“Families are affected pretty heavily,” said Laura Gultekin an assistant professor at the University of Michigan and a homelessness expert. “Data shows that families are single parent females with one to two children under the age of six. They have a fragile family structure, no external support, and no resources in their community.”
Eric Hufnagel, executive director of the Michigan Coalition Against Homelessness, a statewide non-profit company that works on behalf of organizations that provide direct services to homeless people, said that his organization helps with events such as homelessness awareness week and project homelessness connect.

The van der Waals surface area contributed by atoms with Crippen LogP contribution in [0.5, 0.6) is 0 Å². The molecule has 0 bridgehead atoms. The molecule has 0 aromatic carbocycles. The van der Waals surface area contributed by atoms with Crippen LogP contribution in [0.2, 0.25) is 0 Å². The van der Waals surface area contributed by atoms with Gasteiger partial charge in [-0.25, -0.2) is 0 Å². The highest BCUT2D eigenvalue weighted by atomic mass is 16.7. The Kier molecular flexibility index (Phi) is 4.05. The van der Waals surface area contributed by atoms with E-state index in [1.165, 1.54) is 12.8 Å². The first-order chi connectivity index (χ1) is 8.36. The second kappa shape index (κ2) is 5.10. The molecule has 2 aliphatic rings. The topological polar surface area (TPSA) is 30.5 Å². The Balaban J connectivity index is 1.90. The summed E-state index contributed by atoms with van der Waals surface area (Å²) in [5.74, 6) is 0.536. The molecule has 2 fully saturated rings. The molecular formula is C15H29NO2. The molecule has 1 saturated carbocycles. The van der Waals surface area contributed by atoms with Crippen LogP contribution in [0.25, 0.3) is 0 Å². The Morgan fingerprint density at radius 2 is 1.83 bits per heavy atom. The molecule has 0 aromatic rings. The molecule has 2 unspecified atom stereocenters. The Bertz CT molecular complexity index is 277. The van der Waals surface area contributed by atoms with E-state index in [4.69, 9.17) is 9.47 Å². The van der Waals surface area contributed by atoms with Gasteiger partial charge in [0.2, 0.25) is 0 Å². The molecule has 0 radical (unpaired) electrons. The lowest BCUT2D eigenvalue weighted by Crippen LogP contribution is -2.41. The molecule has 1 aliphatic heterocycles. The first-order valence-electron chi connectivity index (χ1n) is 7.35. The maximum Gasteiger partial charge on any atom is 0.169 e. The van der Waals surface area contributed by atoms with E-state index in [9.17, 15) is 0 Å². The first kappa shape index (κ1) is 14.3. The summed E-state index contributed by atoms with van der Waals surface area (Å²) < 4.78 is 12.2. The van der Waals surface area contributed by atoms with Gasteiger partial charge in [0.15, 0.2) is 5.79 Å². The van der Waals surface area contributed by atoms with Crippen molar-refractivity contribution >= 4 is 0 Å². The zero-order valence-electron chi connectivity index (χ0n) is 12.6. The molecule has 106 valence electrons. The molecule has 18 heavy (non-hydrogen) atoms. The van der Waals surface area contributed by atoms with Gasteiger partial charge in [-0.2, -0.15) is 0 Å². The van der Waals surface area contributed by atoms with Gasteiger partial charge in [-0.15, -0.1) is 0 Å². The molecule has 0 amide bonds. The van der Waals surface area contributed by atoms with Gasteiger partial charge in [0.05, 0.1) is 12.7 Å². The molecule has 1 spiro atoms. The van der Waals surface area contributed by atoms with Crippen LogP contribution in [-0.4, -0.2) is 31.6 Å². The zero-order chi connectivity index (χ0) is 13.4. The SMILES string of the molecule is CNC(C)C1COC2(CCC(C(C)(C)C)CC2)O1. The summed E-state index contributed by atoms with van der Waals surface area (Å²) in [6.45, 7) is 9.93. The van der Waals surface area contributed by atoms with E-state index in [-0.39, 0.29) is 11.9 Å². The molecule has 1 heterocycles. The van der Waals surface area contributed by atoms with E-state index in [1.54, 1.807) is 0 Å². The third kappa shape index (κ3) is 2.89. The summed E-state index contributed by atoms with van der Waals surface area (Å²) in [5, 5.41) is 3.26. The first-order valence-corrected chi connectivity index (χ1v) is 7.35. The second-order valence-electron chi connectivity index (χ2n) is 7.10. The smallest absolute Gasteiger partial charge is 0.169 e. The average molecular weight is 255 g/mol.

“Hunger and Homelessness Awareness week is observed nationally, but in Michigan, homelessness is our focus,” said Hufnagel.
This year, Homelessness awareness week was Nov. 14-22. During this week, according to Hufnagel, his organization tried to get communities to do things to raise awareness. They gave out toolkits to help the communities that may not know how to bring awareness to their city.
National Homeless provides an organizing manual that helps the community with ideas for events. They suggest hosting educational forums on hunger and homelessness where communities can invite speakers out to conduct these forums. These speakers can range from service provides, community speakers, or people who have experienced homelessness.
They also suggest having people live in a car for 24 hours in a public area to raise awareness about how some homeless people live, and a food stamp challenge where they have participants eat on a food stamp diet for a week or a day.